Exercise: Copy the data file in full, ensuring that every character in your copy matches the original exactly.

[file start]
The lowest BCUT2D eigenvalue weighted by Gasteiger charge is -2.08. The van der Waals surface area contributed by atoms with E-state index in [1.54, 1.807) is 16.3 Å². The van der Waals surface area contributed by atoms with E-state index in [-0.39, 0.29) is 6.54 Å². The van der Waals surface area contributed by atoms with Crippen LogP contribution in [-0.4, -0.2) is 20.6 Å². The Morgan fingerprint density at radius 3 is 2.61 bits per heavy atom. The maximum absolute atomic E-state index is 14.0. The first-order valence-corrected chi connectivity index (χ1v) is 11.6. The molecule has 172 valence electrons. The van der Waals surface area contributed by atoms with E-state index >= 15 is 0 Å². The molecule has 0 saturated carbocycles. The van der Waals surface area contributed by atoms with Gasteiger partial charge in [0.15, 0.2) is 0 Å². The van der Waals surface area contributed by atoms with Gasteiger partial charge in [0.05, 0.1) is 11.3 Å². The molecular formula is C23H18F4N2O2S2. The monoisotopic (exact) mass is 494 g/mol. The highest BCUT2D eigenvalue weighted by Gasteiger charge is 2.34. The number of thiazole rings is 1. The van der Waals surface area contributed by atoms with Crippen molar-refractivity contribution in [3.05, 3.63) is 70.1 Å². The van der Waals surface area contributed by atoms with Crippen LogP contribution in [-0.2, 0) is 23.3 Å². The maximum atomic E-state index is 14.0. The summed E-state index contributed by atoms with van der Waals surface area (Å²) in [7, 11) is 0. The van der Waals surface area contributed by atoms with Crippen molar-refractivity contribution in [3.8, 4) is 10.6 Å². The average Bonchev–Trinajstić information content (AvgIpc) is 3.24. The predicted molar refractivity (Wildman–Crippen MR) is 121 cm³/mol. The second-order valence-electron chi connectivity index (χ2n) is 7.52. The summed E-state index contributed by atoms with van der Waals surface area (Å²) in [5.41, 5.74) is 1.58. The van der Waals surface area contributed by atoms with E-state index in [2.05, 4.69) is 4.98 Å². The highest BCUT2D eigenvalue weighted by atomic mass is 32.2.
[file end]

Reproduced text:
The lowest BCUT2D eigenvalue weighted by Gasteiger charge is -2.08. The van der Waals surface area contributed by atoms with E-state index in [1.54, 1.807) is 16.3 Å². The van der Waals surface area contributed by atoms with E-state index in [-0.39, 0.29) is 6.54 Å². The van der Waals surface area contributed by atoms with Crippen LogP contribution in [-0.4, -0.2) is 20.6 Å². The Morgan fingerprint density at radius 3 is 2.61 bits per heavy atom. The maximum absolute atomic E-state index is 14.0. The first-order valence-corrected chi connectivity index (χ1v) is 11.6. The molecule has 172 valence electrons. The van der Waals surface area contributed by atoms with E-state index >= 15 is 0 Å². The molecule has 0 saturated carbocycles. The van der Waals surface area contributed by atoms with Gasteiger partial charge in [0.15, 0.2) is 0 Å². The van der Waals surface area contributed by atoms with Gasteiger partial charge in [0.05, 0.1) is 11.3 Å². The molecular formula is C23H18F4N2O2S2. The monoisotopic (exact) mass is 494 g/mol. The highest BCUT2D eigenvalue weighted by Gasteiger charge is 2.34. The number of thiazole rings is 1. The van der Waals surface area contributed by atoms with Crippen molar-refractivity contribution in [3.05, 3.63) is 70.1 Å². The van der Waals surface area contributed by atoms with Crippen LogP contribution in [-0.2, 0) is 23.3 Å². The maximum atomic E-state index is 14.0. The summed E-state index contributed by atoms with van der Waals surface area (Å²) in [7, 11) is 0. The van der Waals surface area contributed by atoms with Crippen molar-refractivity contribution in [3.8, 4) is 10.6 Å². The average Bonchev–Trinajstić information content (AvgIpc) is 3.24. The predicted molar refractivity (Wildman–Crippen MR) is 121 cm³/mol. The second-order valence-electron chi connectivity index (χ2n) is 7.52. The summed E-state index contributed by atoms with van der Waals surface area (Å²) in [5.41, 5.74) is 1.58. The van der Waals surface area contributed by atoms with E-state index in [2.05, 4.69) is 4.98 Å². The highest BCUT2D eigenvalue weighted by atomic mass is 32.2.